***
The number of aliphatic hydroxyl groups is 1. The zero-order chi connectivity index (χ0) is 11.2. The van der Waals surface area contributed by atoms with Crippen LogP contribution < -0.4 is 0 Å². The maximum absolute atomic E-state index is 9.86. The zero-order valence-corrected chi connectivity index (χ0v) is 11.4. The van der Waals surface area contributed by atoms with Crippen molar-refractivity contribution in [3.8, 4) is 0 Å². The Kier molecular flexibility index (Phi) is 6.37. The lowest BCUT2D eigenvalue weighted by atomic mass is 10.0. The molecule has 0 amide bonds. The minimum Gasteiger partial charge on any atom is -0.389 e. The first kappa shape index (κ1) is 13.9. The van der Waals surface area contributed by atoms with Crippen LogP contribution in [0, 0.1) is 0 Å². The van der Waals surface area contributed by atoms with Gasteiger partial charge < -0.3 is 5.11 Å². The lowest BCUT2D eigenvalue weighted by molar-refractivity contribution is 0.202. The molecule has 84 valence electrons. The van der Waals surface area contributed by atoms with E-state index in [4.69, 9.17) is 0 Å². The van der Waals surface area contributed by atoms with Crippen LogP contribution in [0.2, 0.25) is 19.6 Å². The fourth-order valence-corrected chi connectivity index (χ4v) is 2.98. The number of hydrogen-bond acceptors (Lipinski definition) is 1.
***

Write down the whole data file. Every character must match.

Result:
The number of aliphatic hydroxyl groups is 1. The zero-order chi connectivity index (χ0) is 11.2. The van der Waals surface area contributed by atoms with Crippen LogP contribution < -0.4 is 0 Å². The maximum absolute atomic E-state index is 9.86. The zero-order valence-corrected chi connectivity index (χ0v) is 11.4. The van der Waals surface area contributed by atoms with Crippen molar-refractivity contribution in [3.8, 4) is 0 Å². The Kier molecular flexibility index (Phi) is 6.37. The lowest BCUT2D eigenvalue weighted by atomic mass is 10.0. The molecule has 0 amide bonds. The minimum Gasteiger partial charge on any atom is -0.389 e. The first kappa shape index (κ1) is 13.9. The van der Waals surface area contributed by atoms with Crippen LogP contribution in [0, 0.1) is 0 Å². The van der Waals surface area contributed by atoms with Gasteiger partial charge < -0.3 is 5.11 Å². The lowest BCUT2D eigenvalue weighted by molar-refractivity contribution is 0.202. The molecule has 84 valence electrons. The van der Waals surface area contributed by atoms with E-state index in [4.69, 9.17) is 0 Å². The van der Waals surface area contributed by atoms with Crippen LogP contribution in [0.2, 0.25) is 19.6 Å². The fourth-order valence-corrected chi connectivity index (χ4v) is 2.98. The number of hydrogen-bond acceptors (Lipinski definition) is 1.